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Defining stress as a prelude to mapping its neurocircuitry : no help from allostasis

Day, Trevor Anthony 2005, Defining stress as a prelude to mapping its neurocircuitry : no help from allostasis, Progress in neuro-psychopharmacology & biological psychiatry, vol. 29, no. 8, pp. 1195-2000, doi: 10.1016/j.pnpbp.2005.08.005.

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Title Defining stress as a prelude to mapping its neurocircuitry : no help from allostasis
Author(s) Day, Trevor Anthony
Journal name Progress in neuro-psychopharmacology & biological psychiatry
Volume number 29
Issue number 8
Start page 1195
End page 2000
Total pages 6
Publisher Elsevier
Place of publication Amsterdam, The Netherlands
Publication date 2005-12
ISSN 0278-5846
1878-4216
Keyword(s) allostasis
allostatic load
homeostasis
stress
stressor
Summary The way in which researchers conceptualise and thus define stress shapes the way in which they approach the task of mapping the brain's stress control pathways. Unfortunately, much of the research currently being done on stress neurocircuitry is occurring within a poorly developed conceptual framework, a framework that limits the depth of the questions that our studies ask, and even our ability to fully appreciate and make use of the data that they yield. Consequently, any attempt to improve our conceptual framework merits close attention. In that regard it is notable that in recent years it has been argued that the concept of homeostasis should be supplemented by the concepts of allostasis (literally ‘stability through change’) and allostatic load (in effect, the cost of allostasis). One of the purported benefits of this change has been that it will clarify the concept of stress. A close review of the arguments leads us to conclude that the introduction of the concept of allostasis has largely occurred as a result of misunderstandings and misapprehensions concerning the concept of homeostasis. In terms of understanding how the organism operates, it is not clear that the concepts of ‘allostasis’ or ‘allostatic load’ offer us anything that was not already apparent, or at least readily derivable, from an accurate reading of the original concept of homeostasis. Not surprisingly then, these more recently proposed concepts also offer little help in clarifying our understanding of stress. Indeed, rather than clarifying the concept of stress, the primary effort appears to be directed at subsuming the concept of stress within the concept of allostasis, which has the inadvertent effect of collapsing the study of homeostatic responses and stress responses together. This seems to be out of step with the fact that there is now considerable evidence that the brain does indeed possess certain pathways that merit the title of ‘stress neurocircuitry’. The attempt to subsume the concept of stress within the concept of allostasis is also counter-productive in that it distracts stress researchers from the important task of developing conceptual frameworks that allow us to tackle fundamental issues such as how the organism differentiates stressful from non-stressful challenges.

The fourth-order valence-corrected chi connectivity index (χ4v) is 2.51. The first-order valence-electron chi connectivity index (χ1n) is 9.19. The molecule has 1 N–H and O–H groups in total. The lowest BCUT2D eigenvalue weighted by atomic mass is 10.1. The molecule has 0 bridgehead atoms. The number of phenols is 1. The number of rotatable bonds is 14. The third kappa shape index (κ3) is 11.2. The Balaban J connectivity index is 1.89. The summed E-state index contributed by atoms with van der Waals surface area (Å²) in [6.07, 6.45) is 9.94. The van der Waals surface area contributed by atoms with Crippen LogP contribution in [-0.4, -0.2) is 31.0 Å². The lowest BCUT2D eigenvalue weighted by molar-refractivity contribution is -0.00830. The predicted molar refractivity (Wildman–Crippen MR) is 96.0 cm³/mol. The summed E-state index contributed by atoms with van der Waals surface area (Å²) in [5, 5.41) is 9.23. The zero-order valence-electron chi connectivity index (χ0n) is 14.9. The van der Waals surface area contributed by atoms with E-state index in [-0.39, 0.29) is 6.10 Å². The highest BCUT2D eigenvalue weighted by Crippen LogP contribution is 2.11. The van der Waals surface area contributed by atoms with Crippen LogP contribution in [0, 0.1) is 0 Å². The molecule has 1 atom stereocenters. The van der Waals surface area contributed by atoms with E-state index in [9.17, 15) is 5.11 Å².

Language eng
DOI 10.1016/j.pnpbp.2005.08.005
Field of Research 060199 Biochemistry and Cell Biology not elsewhere classified
Socio Economic Objective 970106 Expanding Knowledge in the Biological Sciences
HERDC Research category C1.1 Refereed article in a scholarly journal
Copyright notice ©2005, Elsevier
Persistent URL http://hdl.handle.net/10536/DRO/DU:30044488

Document type: Journal Article
Collection: Faculty of Science, Engineering and Built Environment
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